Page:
Tuesday, February 19, 2013

Overlooked Gems #52: Down to the Bone

Grade: 69 (B)

I’m not sure what’s taking Debra Granik so long to make another film, but she’s certainly great at stoking anticipation. 2010’s Winter’s Bone was more than a Sundance breakout hit: it’s easily one of the best films of the new decade, a smart and tightly-wound backwoods noir filled with subtle yet towering performances. Granik’s creation of a lived-in, realistic world for the tension-packed film was particularly stunning considering that she had only made one film before, 2004’s little-seen Down to the Bone (let’s hope that the 2004-2010 gap doesn’t set precedent). Granik’s debut isn’t half the masterpiece Winter’s Bone is, but it’s still a striking and often powerful film that shows that Granik’s was a talent just waiting to be discovered.

On the surface, grocery-store worker Irene (Vera Farmiga) is a normal young woman and responsible mother of two young boys. Irene lives a hard life, however: she has a secret cocaine habit that she hides, not too successfully, from her sons. When her dealer turns her away for having too large a tab, Irene decides to get her life back on track and enroll in a rehabilitation program. With the help of the understanding former-addict nurse Bob (Hugh Dillon), Irene gets clean, but life on the outside is unforgiving, and Irene is constantly on the verge of screwing up again.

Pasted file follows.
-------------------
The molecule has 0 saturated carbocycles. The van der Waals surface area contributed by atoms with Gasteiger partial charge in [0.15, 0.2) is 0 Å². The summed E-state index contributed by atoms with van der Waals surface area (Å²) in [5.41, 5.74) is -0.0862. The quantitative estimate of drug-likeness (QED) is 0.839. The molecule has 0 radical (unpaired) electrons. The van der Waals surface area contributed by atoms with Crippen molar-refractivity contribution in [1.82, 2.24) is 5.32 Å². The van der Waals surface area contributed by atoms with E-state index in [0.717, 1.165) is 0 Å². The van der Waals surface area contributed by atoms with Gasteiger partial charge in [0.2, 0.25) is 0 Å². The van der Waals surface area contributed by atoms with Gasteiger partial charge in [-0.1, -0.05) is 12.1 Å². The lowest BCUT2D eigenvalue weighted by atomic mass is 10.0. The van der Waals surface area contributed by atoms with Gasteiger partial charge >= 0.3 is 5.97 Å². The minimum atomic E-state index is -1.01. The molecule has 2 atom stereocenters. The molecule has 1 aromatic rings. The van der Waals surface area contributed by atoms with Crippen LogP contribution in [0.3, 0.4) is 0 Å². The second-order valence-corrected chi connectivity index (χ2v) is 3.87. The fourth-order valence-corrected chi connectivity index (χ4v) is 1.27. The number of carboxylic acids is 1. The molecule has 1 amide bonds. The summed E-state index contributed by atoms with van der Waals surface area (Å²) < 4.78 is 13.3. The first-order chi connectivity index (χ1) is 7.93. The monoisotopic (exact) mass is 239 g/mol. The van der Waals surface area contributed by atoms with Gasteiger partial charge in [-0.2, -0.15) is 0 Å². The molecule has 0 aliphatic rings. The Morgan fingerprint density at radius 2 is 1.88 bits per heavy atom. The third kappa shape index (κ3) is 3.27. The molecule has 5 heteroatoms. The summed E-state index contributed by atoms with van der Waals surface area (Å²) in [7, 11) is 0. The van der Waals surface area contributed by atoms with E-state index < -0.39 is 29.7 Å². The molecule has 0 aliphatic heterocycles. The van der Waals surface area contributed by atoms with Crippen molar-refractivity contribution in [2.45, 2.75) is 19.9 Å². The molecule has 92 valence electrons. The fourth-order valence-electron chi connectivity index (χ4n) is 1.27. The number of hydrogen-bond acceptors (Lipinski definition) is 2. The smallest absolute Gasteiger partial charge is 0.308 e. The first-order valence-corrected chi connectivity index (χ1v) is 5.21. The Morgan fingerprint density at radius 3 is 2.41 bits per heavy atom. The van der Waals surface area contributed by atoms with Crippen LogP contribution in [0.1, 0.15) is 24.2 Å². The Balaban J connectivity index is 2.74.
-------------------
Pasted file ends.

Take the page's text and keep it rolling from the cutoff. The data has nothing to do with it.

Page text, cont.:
I’ll reveal the major caveat to Down to the Bone right now: the film looks like absolute garbage. That’s not a slight against Granik or cinematographer Michael McDonough, who later re-teamed on the gorgeous-looking Winter’s Bone. Granik and McDonough bring the same sense of stunning naturalism and unfussiness here. The problem is with the cheap digital camera Down to the Bone was shot on.

That’s not a slight against digital photography either, as the later film shot digitally. Allow me to get technical: Winter’s Bone was shot on the sophisticated Red One M camera (also a favorite of Steven Soderbergh’s). Down to the Bone, on the other hand, was shot on the Sony DSR-PD150, a camera also responsible for making David Lynch’s Inland Empire look like a blotchy vomit. Down to the Bone is an infinitely stronger film than Inland Empire, but it has the same hideous blotchiness, and that often works against Granik and McDonough’s clear talent.

But the film’s visual flaws aren’t enough to completely obscure the power of Granik’s direction and of her story. Down to the Bone’s depiction of addiction doesn’t go to many new places, but its even-handed, non-judgmental tone and often breathless tension shows seeds of the low-key brilliance of Granik’s upcoming masterpiece. Granik also shows the same deft hand at working with actors: the relatively unknown cast is all strong, particularly Dillon as another man struggling with past mistakes. But the highlight is the then-unknown Farmiga in a quietly intense, deeply vulnerable performance as a good woman struggling with demons that constantly threaten to overtake her. Farmiga was a surprise winner of the Los Angeles Film Critics Circle Award for Best Actress. Between her borderline discovery of both Farmiga and Jennifer Lawrence, it’s clear that Winter’s Bone is no fluke. Granik’s next film will no doubt be something special, whenever she does decide to return.

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